Helmets were originally designed to protect against the kind of head-on collisions that can cause penetrating injuries, in which an object penetrates the skull and damages brain tissue. However, most concussions do not involve penetrating head injury. Instead, they occur when the brain continues to move inside the skull while the head has stopped, scraping over the uneven surface of the inner skull and finally colliding with the skull. In addition, concussions are caused by a combination of linear force (such as in a head-on collision) and rotational force, which involves impact at an angle. Rotational force can actually cause more serious damage to the brain by breaking the connections between brain areas.
Researchers conducted 330 tests to measure how well 10 popular football helmet designs protected against TBI. Some of the helmets are used by NFL players and some by college players; some are the newest models, and some are older models. Six of them failed to protect against rotational force adequately to prevent life-threatening TBI. Researchers say helmets reduced the risk of TBI by only 21 percent on average.
“Helmets were never designed to protect against concussion,” explains Francis Conidi, M.D., D.O., a sports neurologist also involved in the study. Dr. Conidi is director of the Florida Center for Headache and Sports Neurology in South Florida, team neurologist for the Florida Panthers hockey team, and assistant clinical professor of neurology at Florida State University in Tallahassee, Florida. “Our understanding of the long-term effects of concussion is relatively recent,” according to Dr. Conidi.
Degenerative Brain Disease / Chronic Traumatic Encephalopathy (CTE) – According to the Mayo Clinic, CTE “describe[s] brain degeneration likely caused by repeated head traumas.” CTE is a diagnosis only made at autopsy by studying sections of the brain. CTE is a very rare condition. It has been found in the brains of people who played contact sports, such as football, as well as others. Some symptoms of CTE are thought to include difficulties with thinking (cognition), physical problems, emotions and other behaviors. CTE is a very controversial condition that is still not well-understood. Researchers do not yet know the frequency of CTE in the population and do not understand the causes. There is no cure for CTE.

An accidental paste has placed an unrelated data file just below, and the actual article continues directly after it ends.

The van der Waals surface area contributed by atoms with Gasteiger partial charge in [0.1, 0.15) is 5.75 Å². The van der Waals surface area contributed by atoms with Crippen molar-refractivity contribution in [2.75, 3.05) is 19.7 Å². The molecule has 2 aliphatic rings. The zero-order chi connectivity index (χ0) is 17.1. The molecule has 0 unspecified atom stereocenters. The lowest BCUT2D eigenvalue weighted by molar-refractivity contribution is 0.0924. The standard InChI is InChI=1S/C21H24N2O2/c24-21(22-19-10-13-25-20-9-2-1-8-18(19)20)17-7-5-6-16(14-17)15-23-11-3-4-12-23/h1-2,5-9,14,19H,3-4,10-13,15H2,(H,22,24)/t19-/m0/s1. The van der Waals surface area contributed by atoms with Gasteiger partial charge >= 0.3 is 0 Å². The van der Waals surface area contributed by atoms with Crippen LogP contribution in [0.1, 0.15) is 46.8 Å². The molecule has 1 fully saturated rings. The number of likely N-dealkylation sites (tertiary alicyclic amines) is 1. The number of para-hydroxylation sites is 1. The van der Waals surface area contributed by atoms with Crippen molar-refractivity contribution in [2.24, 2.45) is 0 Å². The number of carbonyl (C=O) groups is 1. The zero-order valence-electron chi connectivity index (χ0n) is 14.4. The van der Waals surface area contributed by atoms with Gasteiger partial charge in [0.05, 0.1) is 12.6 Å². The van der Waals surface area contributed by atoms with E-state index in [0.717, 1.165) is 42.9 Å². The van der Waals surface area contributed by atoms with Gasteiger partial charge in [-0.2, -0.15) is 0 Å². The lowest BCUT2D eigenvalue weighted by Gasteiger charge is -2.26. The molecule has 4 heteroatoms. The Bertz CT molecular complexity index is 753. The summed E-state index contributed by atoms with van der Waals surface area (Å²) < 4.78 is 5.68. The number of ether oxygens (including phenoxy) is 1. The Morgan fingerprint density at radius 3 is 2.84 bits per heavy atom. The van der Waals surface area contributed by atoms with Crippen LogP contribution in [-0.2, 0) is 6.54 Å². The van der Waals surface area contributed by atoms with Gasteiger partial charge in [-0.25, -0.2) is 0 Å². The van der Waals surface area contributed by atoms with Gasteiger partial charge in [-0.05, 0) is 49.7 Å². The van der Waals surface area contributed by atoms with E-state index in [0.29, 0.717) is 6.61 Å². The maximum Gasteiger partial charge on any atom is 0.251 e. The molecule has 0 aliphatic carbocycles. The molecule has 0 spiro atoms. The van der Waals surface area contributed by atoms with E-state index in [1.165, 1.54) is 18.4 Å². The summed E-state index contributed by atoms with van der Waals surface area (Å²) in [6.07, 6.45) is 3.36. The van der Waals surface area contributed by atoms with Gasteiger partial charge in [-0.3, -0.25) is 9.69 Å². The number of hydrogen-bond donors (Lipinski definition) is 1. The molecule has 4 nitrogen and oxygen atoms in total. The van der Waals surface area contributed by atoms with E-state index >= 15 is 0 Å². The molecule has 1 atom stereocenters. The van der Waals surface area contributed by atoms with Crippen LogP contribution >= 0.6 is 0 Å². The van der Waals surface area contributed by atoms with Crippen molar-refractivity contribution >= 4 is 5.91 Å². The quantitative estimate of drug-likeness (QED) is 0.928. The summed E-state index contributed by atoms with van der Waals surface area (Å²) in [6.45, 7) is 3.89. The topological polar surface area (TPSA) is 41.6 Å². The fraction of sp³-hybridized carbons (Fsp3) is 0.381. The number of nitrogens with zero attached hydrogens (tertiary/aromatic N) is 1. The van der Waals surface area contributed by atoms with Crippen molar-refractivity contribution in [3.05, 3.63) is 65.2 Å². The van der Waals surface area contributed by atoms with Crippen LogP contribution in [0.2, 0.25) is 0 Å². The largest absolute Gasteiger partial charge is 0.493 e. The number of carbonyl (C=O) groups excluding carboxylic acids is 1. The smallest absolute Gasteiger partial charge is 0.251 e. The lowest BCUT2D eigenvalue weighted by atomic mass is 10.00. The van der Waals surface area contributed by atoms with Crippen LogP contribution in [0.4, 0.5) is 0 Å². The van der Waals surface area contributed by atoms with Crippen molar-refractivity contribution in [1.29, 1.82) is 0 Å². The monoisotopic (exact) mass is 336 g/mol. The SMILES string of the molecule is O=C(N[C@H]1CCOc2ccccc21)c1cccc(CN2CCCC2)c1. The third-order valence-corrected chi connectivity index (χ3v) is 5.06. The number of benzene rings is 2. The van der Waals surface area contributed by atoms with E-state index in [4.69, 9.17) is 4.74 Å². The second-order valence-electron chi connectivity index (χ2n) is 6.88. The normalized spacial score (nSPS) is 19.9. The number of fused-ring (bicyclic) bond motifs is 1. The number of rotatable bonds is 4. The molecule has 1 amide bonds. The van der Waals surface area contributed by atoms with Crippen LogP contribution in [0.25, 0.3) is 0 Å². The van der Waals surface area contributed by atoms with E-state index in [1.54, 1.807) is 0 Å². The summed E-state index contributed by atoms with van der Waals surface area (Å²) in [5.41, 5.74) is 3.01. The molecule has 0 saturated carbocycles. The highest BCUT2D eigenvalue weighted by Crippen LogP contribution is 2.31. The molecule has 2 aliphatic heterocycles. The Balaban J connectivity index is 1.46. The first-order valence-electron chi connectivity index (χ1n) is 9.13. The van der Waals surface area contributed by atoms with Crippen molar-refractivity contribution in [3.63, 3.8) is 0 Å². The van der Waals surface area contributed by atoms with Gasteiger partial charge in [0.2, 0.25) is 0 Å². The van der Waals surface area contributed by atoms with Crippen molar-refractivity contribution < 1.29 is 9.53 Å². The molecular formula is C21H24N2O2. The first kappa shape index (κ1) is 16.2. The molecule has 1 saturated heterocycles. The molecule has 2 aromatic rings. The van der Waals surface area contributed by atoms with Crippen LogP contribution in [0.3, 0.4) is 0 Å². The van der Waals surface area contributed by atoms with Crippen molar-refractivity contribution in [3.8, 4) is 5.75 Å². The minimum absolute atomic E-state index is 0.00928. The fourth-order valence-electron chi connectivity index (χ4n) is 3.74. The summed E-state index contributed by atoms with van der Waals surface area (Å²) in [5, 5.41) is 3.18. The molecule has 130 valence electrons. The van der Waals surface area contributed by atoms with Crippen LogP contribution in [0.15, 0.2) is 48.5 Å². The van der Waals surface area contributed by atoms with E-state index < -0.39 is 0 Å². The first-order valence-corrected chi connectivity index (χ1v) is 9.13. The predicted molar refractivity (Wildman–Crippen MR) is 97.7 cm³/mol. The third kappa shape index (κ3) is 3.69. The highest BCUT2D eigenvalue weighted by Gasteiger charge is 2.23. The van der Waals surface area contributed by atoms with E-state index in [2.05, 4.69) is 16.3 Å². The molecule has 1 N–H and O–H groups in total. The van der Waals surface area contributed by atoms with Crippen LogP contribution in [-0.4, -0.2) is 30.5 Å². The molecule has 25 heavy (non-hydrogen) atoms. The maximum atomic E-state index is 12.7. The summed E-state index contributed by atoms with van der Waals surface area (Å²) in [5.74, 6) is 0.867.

Other Head Injuries
- blood clots
- contusions (bruising of brain tissue)
- cerebral edema (swelling inside the skull)
Neck Injuries – Neck injuries mostly occur in motorcycle accidents or with skiers and snowboarders, but studies show that the helmets don’t necessarily increase the risk of neck injuries.
- Skiers and snowboarders – Helmets reduced the risk and severity of head and neck injuries without increasing risky behavior in skiers and snowboarders, researchers found. (MedPageToday.com)
- Motorcyclists – Helmeted riders were no more likely than unhelmeted riders to suffer spinal cord injuries. Nor were they more likely to suffer fractures of the cervical spine or subluxation/dislocation injuries at C1-C2. (Motorcycle Safety Foundation)